Considering specifically the eusocial species, one of the key questions is the emergence of division of labor. Though there is no doubt that some genetic or physiological aspects must be taken into account (Page and Erber, 2002), we can assume that division of labor is also the result of self-organized mechanisms where amplification is essential (Beshers and Fewell, 2001). Eusocieties express a strong correlation between the colony size and the level of individual specialization (Anderson and McShea, 2001): the bigger the colony, the higher the specialization. As we have shown in the weaver ant (the number of chains depends on the colony size) and the cockroach (aggregation and segregation depend on the available place on a site), aggregation can lead to segregation into a few clusters, depending on the total population of the group. Thus, depending on their location, the individuals constituting a cluster will have different probabilities of being involved in one or another task. For example, a cluster locat ed close to the nest entrance will have a higher probability of interacting with the foragers and being involved in collective recruitment. In contrast, a cluster located close to the food reserves will be stimulated to perform the tasks of sorting and management. To summarize, task allocation and individual specialization will be shaped by the dynamics of aggregation and segregation, and in return these specialized activities will shape the spatial organization within the nest.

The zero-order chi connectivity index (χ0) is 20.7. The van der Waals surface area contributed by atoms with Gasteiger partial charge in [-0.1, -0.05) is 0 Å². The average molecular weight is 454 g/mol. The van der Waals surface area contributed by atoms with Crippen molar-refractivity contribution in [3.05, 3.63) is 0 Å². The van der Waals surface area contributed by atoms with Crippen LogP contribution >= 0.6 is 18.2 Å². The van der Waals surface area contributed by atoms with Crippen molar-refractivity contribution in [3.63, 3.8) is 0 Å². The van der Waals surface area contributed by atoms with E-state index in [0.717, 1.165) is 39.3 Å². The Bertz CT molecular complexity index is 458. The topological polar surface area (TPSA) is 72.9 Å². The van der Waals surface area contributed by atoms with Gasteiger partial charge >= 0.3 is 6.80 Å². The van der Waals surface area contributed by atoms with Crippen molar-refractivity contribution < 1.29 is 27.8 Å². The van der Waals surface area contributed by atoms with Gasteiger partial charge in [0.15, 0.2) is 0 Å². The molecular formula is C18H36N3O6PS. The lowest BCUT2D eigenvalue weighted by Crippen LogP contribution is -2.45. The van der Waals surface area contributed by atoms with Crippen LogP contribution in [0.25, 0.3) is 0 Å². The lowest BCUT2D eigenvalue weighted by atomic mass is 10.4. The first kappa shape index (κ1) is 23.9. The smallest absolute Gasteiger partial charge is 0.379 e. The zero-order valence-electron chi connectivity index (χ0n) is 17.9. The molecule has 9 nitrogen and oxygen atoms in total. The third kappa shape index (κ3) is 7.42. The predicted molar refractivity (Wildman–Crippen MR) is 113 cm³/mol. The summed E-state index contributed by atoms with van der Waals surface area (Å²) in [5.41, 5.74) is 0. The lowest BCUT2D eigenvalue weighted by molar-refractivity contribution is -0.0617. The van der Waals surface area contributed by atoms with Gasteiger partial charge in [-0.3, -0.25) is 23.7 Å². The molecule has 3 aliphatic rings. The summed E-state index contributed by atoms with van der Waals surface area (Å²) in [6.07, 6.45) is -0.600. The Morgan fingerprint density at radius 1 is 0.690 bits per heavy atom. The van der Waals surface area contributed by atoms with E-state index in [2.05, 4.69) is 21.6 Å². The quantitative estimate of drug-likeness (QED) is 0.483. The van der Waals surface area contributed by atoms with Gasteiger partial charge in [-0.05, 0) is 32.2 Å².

The consequence of such a generic logic could then be one of the keys to understanding the transition between different forms of cooperativity, and therefore different degrees of sociality. For instance, it could help to explain how animal species have shifted, through evolution, from solitary to some simple forms of social life. Furthermore, it also brings new ideas on how a solitary species might be manipulated to become gregarious, or how a gregarious species might be manipulated to exhibit more complex forms of cooperation and social specialization (see, e.g., the experimental shift from solitary to social organization in the spider Coelotes terrestris, Gunderman et al., 1993). In this context, it is important to notice that even solitary species use amplification mechanisms based on the chemical marking of resting sites or on trail orientation (see, e.g., for spiders, Saffre et al., 1997; B. Krafft, Universite de Nancy, pers. comm.).